Radical Exoticism – Part II

Alterity and the Axioms of Libidinal Economy

by / 10 December 2020

Here if you missed part I

There were, in the 20th Century, two very particular and significant events, one following – and subsequent to – the other. The first is enclosed in an image. A man, with an authoritative posture and a military uniform, wearing white gloves and a bandana, stands on the balcony of General Mashita’s office of the Japanese army of self-defense. He shouts words that, only three hundred and fifty years earlier, would have hit the mark and would have been almost banal. But times have changed. It is November 25th, 1970, and on that balcony, Yukio Mishima makes his last proclamation in front of journalists and soldiers of the infantry regiment.

We must die to give Japan back its true face! Is it good to have life so dear that the spirit dies? What army is this that never has more noble values than life? Now we will testify to the existence of a value superior to attachment to life. This value is not freedom! It is not democracy! It is Japan! It is Japan, the country of the history and traditions we love.

After finishing, he enters the office, kneels down and performs the seppuku, the ritual suicide of the samurai. Which is completed with the beheading by the hand of one of his disciples. It is the surrender of Japan to the American West.

The second moment is more difficult to render it through an image, because it is a process. The end of the 20th Century witnesses an epochal phenomenon of transformation and intensification of relations between nations, cultures and economies. With the protests connected to it, the 21st century, also thanks to the Internet, opened as the century of globalization. Everything has become faster, more fluid, and interdependent. One of the negative repercussions of globalist politics and economics has been, instead, the progressive loss of local identities. The semi-indifference to Mishima’s suicide with regard to the themes he made vibrate that day in November, by the Japanese, was a clear example. Today, Japanese culture is smeared everywhere, in every crevice left free. Mass culture, entertainment – even sexual -, literature. The West has incorporated Japan, which is now everywhere – and yet, it is no longer anywhere.

Once again, millennia after the first time, the siege by predators happened. The exotic, what “comes from outside” actually threatened the inside, and in most cases won. And it did so in the most classic way, in the most natural way, to listen to Girard: the disadvantaged looked at the strongest as a model, imitated him, and appropriated what, however, was offered to him in exchange for his own identity. The exchange was simple: you can imitate me, as long as you do it perfectly. You can have what I have, as long as you abandon what is yours. The only concession was total identification. “Once the Earth has been circumscribed as a sphere, as a finite space, through the omnipotence of the media, all that remains is the fatality of circular tourism that is exhausted in the absorption of all differences”. The traveling doctor who hated to visit had the gift of the word that does not expire.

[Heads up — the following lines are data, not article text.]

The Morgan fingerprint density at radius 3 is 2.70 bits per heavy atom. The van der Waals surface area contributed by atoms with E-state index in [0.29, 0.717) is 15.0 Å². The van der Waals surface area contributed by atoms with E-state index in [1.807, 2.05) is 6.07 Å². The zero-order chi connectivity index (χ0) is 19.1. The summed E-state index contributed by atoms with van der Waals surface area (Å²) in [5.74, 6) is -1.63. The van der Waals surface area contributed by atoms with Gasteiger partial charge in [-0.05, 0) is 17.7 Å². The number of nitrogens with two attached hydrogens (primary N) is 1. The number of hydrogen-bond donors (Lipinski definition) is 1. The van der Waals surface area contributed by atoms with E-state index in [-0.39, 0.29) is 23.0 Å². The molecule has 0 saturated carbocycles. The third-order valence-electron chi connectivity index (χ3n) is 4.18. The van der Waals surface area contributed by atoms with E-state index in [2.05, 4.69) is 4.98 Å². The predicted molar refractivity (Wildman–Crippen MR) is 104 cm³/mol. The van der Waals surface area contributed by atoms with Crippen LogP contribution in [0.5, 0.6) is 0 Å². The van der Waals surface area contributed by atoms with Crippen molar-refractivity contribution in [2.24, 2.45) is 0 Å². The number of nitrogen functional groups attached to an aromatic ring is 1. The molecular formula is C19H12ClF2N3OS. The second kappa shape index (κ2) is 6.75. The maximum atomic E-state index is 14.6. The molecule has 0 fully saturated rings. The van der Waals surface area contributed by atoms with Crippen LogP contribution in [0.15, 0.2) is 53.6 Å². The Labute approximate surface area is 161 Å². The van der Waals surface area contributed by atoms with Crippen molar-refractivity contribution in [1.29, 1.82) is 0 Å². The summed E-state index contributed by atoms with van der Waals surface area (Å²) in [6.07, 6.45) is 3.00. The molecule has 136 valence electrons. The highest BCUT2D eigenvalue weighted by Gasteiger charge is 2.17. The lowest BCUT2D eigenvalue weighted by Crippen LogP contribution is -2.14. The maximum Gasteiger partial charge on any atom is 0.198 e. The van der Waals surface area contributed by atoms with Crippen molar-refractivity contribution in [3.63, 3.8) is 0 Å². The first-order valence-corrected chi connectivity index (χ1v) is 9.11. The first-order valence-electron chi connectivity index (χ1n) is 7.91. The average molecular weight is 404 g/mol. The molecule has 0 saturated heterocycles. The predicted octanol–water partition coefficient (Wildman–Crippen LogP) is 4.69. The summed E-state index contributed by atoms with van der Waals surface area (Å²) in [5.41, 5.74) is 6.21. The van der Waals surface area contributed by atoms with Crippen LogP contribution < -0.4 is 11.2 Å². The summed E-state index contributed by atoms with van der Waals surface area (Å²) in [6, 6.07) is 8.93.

Éditions Galilée published, in 1990, the collection of essays La Transparence du Mal. It was written by Jean Baudrillard, one of those, together with Deleuze, whom Lyotard called “brother”. Essay number four in the second part of this collection, Radical Alterity, is entitled Radical Exoticism. Baudrillard, like Segalen, travels a lot. It is always good to critically pay attention to causal links, and therefore it should be left to the free interpretation that the sociologist dedicates an entire essay to Segalen.

This is how Baudrillard’s writing opens:

In the very light of all that has been undertaken to exterminate him, the indestructibility of the Other is illuminated, therefore the indestructible fatality of Otherness. […] The radical Otherness resists everything: conquest, racism, extermination, the virus of difference, the psychodrama of alienation. On the one hand the Other is always already dead, on the other hand it is indestructible. Such is the Great Game. ( 1993, p.160)

And then he quotes Segalen: “The impenetrability of races, which is nothing but the extension to the raids of the impenetrability of individuals”(p160). Baudrillard’s choice is significant, both with regard to his own words and the words of others. Because here, the point is that there is not only an illusion of the Other as part of a tangible horizon, of the exotic as something that sooner or later will go “from outside to inside” and become interior. The point, rooted much deeper down, and son of the incestuous relationship with his brother Deleuze, is that subjectivity itself is an illusion. Why?